Ethnic educational inequalities amongst the second generation in four receiving societies
Laurence Lessard-Phillips and Anthony Heath, Nuffield College, Oxford
[Project number 301000]
This research project aims to contribute to the advancement of our understanding of the adaptation of immigrants, oriented to a comparative analysis of the educational attainment of second generation immigrants. The data from the ONS LS is being used to analyse the education of second generation immigrants (children of immigrants) of ethnic minority background, and to assess the impact of social background (using parental socio-economic background) on attainment, in comparison to the native population. This analysis forms part of a chapter of a PhD thesis on the education of adult second generation individuals that would also focus on attainment levels amongst the second generation and between men and women.
The adaptation of immigrants to their country of adoption is an important question of analysis, but yet the assimilation of immigrant groups spans beyond an examination of the experiences of the first generation. It is of utmost interest to consider the extent to which the children of immigrants - second generation immigrants - are adapting to their parents' country of adoption. One way in which one can measure this phenomenon is through an analysis of second generation immigrants' educational attainment in comparison to their parents, and in relation to children of non-immigrant parents of similar age.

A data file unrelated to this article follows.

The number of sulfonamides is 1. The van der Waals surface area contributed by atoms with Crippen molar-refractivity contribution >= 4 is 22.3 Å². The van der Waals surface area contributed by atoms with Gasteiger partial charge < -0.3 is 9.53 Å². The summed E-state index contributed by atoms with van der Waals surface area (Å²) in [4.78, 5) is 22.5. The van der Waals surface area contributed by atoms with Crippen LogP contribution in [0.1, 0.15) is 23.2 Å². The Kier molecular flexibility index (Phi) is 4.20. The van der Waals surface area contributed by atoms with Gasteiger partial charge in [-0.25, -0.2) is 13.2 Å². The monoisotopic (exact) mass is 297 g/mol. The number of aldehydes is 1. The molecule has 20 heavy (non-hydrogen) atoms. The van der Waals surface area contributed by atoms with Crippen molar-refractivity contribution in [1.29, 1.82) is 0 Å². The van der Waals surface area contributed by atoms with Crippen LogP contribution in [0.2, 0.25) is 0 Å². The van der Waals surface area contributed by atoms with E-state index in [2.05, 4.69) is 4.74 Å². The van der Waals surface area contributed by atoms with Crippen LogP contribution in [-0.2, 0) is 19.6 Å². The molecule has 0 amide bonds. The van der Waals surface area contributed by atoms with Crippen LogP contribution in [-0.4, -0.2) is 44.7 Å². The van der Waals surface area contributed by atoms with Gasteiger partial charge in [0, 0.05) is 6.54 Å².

Education is important to investigate because it is a means through which an individual accumulates human capital, which increases opportunities in the labour market. Moreover, education helps in building social networks, through students' interactions with peers and teachers, and also serves as a tool of social integration. Decisions about education are channelled through parents' education and parental knowledge of the country of adoption's schooling system; therefore it is important to examine the achievement of students whose parents might not have complete information about the country of adoption's schooling system. This suggests the usefulness of comparing second generation immigrants with other groups as proxy measures for immigrant adaptation.